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Google’s head of translation on fighting bias in language and why AI loves religious texts

Google’s head of translation on fighting bias in language and why AI loves religious texts


An interview with Google’s Macduff Hughes

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Google continues to expand its translation offerings — including a new Interpreter mode in Google Assistant.
Google continues to expand its translation offerings — including a new Interpreter mode in Google Assistant.
Credit: Google

You might remember a spate of news stories last year about Google Translate spitting out ominous chunks of religious prophecy when presented with nonsense words and phrases to translate. Clickbait sites suggested it might be a conspiracy, but no, it was just Google’s machine learning systems getting confused and falling back on the data they were trained on: religious texts.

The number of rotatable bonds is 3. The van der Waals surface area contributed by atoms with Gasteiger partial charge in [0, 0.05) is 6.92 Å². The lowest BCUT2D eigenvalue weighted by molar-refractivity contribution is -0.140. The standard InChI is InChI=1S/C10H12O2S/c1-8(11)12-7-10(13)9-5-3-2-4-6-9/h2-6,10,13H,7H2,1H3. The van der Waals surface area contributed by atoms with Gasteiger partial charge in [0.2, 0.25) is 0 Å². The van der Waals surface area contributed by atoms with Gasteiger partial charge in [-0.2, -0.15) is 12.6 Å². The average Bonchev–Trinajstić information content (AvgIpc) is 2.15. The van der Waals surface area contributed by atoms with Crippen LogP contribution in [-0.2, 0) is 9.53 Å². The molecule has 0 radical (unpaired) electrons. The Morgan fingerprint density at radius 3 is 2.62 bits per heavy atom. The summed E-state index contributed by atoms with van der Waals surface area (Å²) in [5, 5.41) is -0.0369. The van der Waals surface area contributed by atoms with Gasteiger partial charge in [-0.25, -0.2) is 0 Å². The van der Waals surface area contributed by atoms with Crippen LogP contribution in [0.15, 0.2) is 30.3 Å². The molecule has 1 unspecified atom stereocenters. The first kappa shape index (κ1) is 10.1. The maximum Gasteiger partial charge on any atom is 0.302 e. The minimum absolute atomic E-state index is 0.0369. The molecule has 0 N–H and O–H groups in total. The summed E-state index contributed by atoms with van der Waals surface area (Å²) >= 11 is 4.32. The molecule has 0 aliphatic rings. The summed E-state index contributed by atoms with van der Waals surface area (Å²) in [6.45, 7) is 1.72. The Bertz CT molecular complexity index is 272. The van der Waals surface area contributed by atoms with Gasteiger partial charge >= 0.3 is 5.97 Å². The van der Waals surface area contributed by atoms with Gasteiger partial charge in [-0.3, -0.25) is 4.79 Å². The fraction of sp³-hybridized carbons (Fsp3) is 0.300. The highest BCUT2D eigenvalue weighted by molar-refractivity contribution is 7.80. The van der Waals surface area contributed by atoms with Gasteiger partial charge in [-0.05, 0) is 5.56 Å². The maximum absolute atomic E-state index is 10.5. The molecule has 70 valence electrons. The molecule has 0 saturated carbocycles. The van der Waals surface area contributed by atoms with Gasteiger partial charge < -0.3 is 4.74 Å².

But as the head of Google Translate, Macduff Hughes, told The Verge recently, machine learning is what makes Google’s ever-useful translation tools really sing. Free, easy, and instantaneous translation is one of those perks of 21st century living that many of us take for granted, but it wouldn’t be possible without AI.

Free, easy, and instant translation is a perk of 21st century living

Back in 2016, Translate switched from a method known as statistical machine translation to one that leveraged machine learning, which Google called “neural machine translation.” The old model translated text one word at a time, leading to plenty of mistakes, as the system failed to account for grammatical factors like verb tense and word order. But the new one translates sentence by sentence, which means it factors in this verbal context.